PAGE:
Currently, the answer to this question would vary depending on the policies of the employer, who determines the limits of such leave. If AB-95 passes and is signed into law, however, employment law would change, and employers would be required to offer five days off, either paid or unpaid. If it is unpaid, employees would be allowed to charge the time to paid sick leave, vacation time, or other accrued time off.

Until AB-95 is voted into law by the California legislature—which may happen as soon as this summer—you’ll find many variations on what is offered to employees. Employees who work for the California government, for example, are currently given three paid days off for a loss.

Employees of Los Angeles County are allowed three paid days off for full-time employees, while temporary employees who have completed 200 days of service receive eight hours of bereavement leave. In San Francisco, meanwhile, city employees get up to five days if they are required to travel out of state for their bereavement.

Developing a Bereavement Leave Policy

So let’s say you run a mid-sized plant nursery in Sacramento with 26 employees, and you have realized that you need to develop a standard policy for all employees that explains your company’s bereavement leave rules and instructs them on the appropriate steps if they wish to take leave. What are some of the factors that you should include in your policy? Consider the following checklist:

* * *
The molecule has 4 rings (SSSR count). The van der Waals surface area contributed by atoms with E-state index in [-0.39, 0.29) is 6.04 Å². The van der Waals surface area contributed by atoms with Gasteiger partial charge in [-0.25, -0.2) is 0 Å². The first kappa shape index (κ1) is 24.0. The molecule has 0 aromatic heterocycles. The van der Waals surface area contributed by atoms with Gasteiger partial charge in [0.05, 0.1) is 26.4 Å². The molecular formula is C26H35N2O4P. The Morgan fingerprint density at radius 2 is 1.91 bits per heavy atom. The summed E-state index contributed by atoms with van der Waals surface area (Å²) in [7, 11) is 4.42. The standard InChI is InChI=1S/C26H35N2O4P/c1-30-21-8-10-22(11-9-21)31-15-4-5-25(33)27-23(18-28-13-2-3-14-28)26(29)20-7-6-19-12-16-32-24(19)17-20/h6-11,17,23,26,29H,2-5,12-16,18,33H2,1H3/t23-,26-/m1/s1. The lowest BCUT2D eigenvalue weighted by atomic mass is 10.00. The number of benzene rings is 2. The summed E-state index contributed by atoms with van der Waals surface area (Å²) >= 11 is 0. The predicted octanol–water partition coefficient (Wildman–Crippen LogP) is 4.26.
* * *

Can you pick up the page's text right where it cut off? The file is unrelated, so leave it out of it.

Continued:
As you prepare a policy for your employees, also consider how this leave will impact you, the business owner. How will you track employee leave, for example, and what will your procedure be if that employee is an essential worker who is needed to keep processes running smoothly? 

You may also want to consider running your policy by your law firm to receive legal advice on whether the steps you’ve taken are all within the scope of the law—especially if AB-95 passes, bringing new regulations to the table.

Having a Bereavement Policy is Good for Your Employees—and Your Business

Having a written bereavement policy is a good idea for any size business. Employees who need to take time off for a death will likely be stressed and grieving. If you’re able to sit down with them and work out the best way to manage their situation with your clearly stated policy in hand, you avoid making their plans harder for them to manage than is necessary. 

With new legislation coming down the pike in California, there’s never been a better time to sit down and plan out the benefits you’ll offer your employees once the law is passed. Why not make the effort and get that policy started today!